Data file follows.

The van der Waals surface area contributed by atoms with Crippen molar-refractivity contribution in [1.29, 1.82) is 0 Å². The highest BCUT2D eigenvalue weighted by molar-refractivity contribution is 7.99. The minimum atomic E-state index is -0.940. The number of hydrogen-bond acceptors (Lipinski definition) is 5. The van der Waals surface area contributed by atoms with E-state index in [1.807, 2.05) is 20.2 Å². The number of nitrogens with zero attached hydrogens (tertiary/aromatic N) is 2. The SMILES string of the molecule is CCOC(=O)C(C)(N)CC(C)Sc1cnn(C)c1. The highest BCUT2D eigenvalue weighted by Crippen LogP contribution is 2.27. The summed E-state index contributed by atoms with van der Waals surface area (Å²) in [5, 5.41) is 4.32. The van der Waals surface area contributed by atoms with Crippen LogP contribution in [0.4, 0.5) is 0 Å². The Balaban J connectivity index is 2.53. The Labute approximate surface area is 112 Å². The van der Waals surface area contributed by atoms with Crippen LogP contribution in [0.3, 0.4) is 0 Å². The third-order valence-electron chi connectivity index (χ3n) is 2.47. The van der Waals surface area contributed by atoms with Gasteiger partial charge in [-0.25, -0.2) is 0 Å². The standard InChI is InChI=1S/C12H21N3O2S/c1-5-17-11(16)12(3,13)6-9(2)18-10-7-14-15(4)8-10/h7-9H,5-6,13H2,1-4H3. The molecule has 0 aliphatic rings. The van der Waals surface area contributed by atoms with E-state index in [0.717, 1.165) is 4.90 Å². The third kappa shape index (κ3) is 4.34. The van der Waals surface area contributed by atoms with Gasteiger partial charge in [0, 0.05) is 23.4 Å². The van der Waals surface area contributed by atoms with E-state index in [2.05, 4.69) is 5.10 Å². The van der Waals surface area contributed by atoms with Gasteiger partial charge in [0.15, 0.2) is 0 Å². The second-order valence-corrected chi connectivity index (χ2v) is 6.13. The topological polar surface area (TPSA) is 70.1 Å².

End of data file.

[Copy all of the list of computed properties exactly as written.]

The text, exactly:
The van der Waals surface area contributed by atoms with Crippen molar-refractivity contribution in [1.29, 1.82) is 0 Å². The highest BCUT2D eigenvalue weighted by molar-refractivity contribution is 7.99. The minimum atomic E-state index is -0.940. The number of hydrogen-bond acceptors (Lipinski definition) is 5. The van der Waals surface area contributed by atoms with E-state index in [1.807, 2.05) is 20.2 Å². The number of nitrogens with zero attached hydrogens (tertiary/aromatic N) is 2. The SMILES string of the molecule is CCOC(=O)C(C)(N)CC(C)Sc1cnn(C)c1. The highest BCUT2D eigenvalue weighted by Crippen LogP contribution is 2.27. The summed E-state index contributed by atoms with van der Waals surface area (Å²) in [5, 5.41) is 4.32. The van der Waals surface area contributed by atoms with Crippen LogP contribution in [0.4, 0.5) is 0 Å². The Balaban J connectivity index is 2.53. The Labute approximate surface area is 112 Å². The van der Waals surface area contributed by atoms with Crippen LogP contribution in [0.3, 0.4) is 0 Å². The third-order valence-electron chi connectivity index (χ3n) is 2.47. The van der Waals surface area contributed by atoms with Gasteiger partial charge in [-0.25, -0.2) is 0 Å². The standard InChI is InChI=1S/C12H21N3O2S/c1-5-17-11(16)12(3,13)6-9(2)18-10-7-14-15(4)8-10/h7-9H,5-6,13H2,1-4H3. The molecule has 0 aliphatic rings. The van der Waals surface area contributed by atoms with E-state index in [0.717, 1.165) is 4.90 Å². The third kappa shape index (κ3) is 4.34. The van der Waals surface area contributed by atoms with Gasteiger partial charge in [0, 0.05) is 23.4 Å². The van der Waals surface area contributed by atoms with E-state index in [2.05, 4.69) is 5.10 Å². The van der Waals surface area contributed by atoms with Gasteiger partial charge in [0.15, 0.2) is 0 Å². The second-order valence-corrected chi connectivity index (χ2v) is 6.13. The topological polar surface area (TPSA) is 70.1 Å².